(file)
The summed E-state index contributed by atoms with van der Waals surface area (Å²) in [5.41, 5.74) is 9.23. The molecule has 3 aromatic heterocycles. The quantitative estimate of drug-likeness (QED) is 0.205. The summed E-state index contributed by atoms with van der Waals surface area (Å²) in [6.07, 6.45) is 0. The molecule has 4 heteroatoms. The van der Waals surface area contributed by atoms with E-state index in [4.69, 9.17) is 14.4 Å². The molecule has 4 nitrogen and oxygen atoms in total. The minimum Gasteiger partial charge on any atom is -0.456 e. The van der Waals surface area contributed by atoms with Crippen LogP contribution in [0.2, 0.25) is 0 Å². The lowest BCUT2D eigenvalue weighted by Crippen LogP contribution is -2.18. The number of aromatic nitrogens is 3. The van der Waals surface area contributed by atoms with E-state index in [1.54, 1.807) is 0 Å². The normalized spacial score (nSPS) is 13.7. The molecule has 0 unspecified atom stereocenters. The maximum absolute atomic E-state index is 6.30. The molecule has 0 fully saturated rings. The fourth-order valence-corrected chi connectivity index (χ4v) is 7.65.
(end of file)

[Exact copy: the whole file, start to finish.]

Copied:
The summed E-state index contributed by atoms with van der Waals surface area (Å²) in [5.41, 5.74) is 9.23. The molecule has 3 aromatic heterocycles. The quantitative estimate of drug-likeness (QED) is 0.205. The summed E-state index contributed by atoms with van der Waals surface area (Å²) in [6.07, 6.45) is 0. The molecule has 4 heteroatoms. The van der Waals surface area contributed by atoms with E-state index in [4.69, 9.17) is 14.4 Å². The molecule has 4 nitrogen and oxygen atoms in total. The minimum Gasteiger partial charge on any atom is -0.456 e. The van der Waals surface area contributed by atoms with Crippen LogP contribution in [0.2, 0.25) is 0 Å². The lowest BCUT2D eigenvalue weighted by Crippen LogP contribution is -2.18. The number of aromatic nitrogens is 3. The van der Waals surface area contributed by atoms with E-state index in [1.54, 1.807) is 0 Å². The normalized spacial score (nSPS) is 13.7. The molecule has 0 unspecified atom stereocenters. The maximum absolute atomic E-state index is 6.30. The molecule has 0 fully saturated rings. The fourth-order valence-corrected chi connectivity index (χ4v) is 7.65.